Ag Department nominee Perdue facing more delays

WASHINGTON, DC — Farm groups are pushing the U.S. Senate to vote on Sonny Perdue’s confirmation as Agriculture secretary this week before senators go on an extended break, but the odds of Perdue getting cleared before the Easter break seem slim.

The Senate is expected to spend the entire week grappling with the nomination of federal Judge Neil Gorsuch to the Supreme Court. The fight over Gorsuch could tie up the Senate and shut down consideration of political nominees or other issues as the two political parties fight over the number of votes required to advance Gorsuch’s nomination.

Perdue, 70, the former governor of Georgia, was the last cabinet secretary nomination named by President Donald Trump in January. Critical background paperwork on Perdue did not make it to the Senate until last month.

Perdue’s nomination finally moved out of the Senate Agriculture Committee last Thursday by a voice vote with only Sen. Kirsten Gillibrand, D-N.Y., voicing opposition. [1]

He’s certainly off to a strong start — even though it may be a few more weeks before the full Senate will vote on his nomination and likely confirmation. Once at the helm of USDA, he’ll face much stronger opposition on many of his key issues. [2]

SOURCES
[1] Chris Clayton; DTN; April 4, 2017; [2] Sarah Wyant; AgWeek; April 3, 2017.

TAKE NOTE

Perdue is pro horse slaughter. It is said in Washington that expectations are high that as head of Ag Perdue will be working to return horse slaughter to US soil.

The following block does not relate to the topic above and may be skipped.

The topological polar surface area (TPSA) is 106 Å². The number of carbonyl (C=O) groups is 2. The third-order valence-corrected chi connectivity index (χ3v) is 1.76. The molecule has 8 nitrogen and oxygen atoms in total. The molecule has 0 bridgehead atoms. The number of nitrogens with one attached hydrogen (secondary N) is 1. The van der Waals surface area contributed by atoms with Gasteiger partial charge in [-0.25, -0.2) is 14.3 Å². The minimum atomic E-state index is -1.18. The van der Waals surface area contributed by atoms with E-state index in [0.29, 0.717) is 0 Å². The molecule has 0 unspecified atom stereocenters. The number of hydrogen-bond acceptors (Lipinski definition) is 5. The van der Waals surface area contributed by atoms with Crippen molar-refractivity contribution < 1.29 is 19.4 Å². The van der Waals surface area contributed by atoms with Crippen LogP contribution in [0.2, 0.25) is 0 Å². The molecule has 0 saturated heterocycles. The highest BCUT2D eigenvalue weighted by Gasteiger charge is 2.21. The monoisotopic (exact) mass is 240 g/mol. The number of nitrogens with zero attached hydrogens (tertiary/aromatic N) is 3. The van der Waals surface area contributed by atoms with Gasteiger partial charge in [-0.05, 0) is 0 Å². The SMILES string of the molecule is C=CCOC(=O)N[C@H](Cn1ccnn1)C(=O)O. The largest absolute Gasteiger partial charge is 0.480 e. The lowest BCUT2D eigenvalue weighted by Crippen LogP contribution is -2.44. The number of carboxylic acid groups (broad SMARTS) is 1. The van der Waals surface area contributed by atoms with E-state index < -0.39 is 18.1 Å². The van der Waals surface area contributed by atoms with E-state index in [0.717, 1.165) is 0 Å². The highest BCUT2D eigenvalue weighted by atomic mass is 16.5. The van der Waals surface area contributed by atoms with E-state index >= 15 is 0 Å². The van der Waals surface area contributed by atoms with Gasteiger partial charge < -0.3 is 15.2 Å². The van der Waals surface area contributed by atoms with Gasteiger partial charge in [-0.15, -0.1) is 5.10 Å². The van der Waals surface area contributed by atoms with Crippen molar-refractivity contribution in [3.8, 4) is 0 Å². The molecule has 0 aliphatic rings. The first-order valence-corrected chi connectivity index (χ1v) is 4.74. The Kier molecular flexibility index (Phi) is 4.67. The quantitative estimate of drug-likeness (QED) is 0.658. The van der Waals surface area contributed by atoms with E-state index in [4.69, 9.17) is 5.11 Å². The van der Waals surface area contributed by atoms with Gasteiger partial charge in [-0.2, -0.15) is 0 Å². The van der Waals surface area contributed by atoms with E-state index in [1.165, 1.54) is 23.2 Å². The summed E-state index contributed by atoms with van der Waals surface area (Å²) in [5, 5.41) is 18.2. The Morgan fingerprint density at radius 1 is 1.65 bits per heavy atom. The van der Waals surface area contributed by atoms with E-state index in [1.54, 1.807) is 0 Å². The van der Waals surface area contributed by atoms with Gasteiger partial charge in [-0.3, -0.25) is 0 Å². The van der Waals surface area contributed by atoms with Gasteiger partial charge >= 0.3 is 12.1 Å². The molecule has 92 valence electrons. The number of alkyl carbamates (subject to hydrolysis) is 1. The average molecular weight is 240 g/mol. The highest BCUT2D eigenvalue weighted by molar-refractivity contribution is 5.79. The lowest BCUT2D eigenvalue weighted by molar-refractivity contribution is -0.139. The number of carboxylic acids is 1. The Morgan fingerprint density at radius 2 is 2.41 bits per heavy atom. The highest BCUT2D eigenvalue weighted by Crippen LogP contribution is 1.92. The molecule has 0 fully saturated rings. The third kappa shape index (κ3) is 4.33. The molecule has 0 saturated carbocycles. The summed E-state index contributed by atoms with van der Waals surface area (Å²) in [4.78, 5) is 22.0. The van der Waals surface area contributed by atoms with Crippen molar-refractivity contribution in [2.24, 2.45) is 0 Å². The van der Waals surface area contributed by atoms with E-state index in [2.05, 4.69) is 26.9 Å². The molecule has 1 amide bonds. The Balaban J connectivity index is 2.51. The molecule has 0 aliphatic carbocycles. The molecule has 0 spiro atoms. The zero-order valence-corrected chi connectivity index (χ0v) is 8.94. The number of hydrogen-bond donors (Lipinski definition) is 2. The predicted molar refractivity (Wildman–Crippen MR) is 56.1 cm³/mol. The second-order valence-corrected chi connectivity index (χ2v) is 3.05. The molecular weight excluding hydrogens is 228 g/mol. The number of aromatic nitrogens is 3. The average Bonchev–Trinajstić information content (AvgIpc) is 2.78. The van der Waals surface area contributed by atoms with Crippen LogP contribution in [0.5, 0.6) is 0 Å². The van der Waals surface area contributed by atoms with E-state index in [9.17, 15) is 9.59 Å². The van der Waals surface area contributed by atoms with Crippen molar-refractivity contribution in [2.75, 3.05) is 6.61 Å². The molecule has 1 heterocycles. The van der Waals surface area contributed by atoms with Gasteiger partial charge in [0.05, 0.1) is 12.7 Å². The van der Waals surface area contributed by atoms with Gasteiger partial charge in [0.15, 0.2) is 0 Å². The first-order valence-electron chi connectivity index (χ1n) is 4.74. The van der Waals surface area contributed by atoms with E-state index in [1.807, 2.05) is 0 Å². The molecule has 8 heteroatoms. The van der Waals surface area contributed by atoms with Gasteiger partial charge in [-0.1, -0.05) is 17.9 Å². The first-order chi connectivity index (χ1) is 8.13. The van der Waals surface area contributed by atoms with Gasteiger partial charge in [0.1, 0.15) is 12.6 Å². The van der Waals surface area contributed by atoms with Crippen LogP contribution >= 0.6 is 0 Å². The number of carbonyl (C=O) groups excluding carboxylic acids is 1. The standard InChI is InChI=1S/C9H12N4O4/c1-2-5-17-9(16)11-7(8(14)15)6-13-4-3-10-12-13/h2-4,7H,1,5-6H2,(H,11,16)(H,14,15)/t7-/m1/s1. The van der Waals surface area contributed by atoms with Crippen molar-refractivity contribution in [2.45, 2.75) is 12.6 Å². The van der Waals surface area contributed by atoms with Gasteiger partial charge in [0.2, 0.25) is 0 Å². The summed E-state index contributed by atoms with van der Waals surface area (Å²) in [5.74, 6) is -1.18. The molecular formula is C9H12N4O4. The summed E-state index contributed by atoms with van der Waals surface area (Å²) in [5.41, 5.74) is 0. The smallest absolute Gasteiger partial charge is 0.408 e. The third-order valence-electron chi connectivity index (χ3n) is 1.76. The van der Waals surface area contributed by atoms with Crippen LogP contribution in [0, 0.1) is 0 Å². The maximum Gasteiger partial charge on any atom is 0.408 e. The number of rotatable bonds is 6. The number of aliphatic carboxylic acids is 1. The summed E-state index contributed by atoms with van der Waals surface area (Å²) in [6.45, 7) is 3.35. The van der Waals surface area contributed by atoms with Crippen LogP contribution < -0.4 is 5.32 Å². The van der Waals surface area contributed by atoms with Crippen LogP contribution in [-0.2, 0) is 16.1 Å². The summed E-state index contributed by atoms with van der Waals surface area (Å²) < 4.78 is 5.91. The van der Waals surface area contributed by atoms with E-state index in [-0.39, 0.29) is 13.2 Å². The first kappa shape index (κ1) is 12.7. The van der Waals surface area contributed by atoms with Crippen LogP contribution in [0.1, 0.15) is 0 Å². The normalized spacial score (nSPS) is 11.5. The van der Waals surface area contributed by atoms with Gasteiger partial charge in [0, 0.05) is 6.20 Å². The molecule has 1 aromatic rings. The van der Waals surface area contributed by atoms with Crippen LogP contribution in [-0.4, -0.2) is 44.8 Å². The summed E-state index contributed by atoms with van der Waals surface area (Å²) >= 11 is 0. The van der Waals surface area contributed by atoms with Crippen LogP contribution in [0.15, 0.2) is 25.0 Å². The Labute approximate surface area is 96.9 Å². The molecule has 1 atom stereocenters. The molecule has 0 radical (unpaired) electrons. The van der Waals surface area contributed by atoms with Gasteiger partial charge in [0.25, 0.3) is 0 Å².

To fight this, it is critical that we get as many co-sponsors for HR 113, the SAFE Act, as possible.

Whether or not the SAFE Act becomes law, big support for it will demonstrate how much support there is against horse slaughter which will be critical — as it always is — when it is time to keep the defunding language for horse meat inspections in the annual Agriculture spending bill.

TAKE ACTION

• Go to The Horse Fund’s page at PopVox.com to support HR 113 »

• See also Take Action in the Nation’s Capital Against Horse Slaughter »

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US Agriculture Secretary Nominee Sonny Perdue. Image source: NBC News.

 

 

Mystery of Trump’s nomination of Sonny Perdue as Secretary of Agriculture

MARCH AGAINST HORSE SLAUGHTER — For horses a lot hangs on who is eventually appointed as Secretary of Agriculture. Former George Governor Sonny Perdue was reportedly nominated but confirmation hearings still have not been set. So Perdue remains unconfirmed.

Although not a food animal in the US, the person appointed to head up the Agricultural Department will be in a powerful decision making position that could dangerously impact the lives of horses because of the slaughter issue.

Except for Bravo Packing in New Jersey where horses are reportedly killed for zoo meat etc (they do not return our calls), horses are not slaughtered on US soil. However, some 130,000 to 150,000 horses are sent across US borders a year for the purposes of slaughter. The resulting horse meat is freeze packed and shipped overseas for human consumption.

Horse lovers were concerned from the moment it was reported that Sonny Perdue was nominated to head up the US Department of Agriculture. Perdue is pro horse slaughter.

However, according to a Vox report Perdue has not actually been officially nominated.

Sonny Perdue, [ ] Trump’s nominee to serve as agriculture secretary, has not yet been confirmed, and nobody knows why.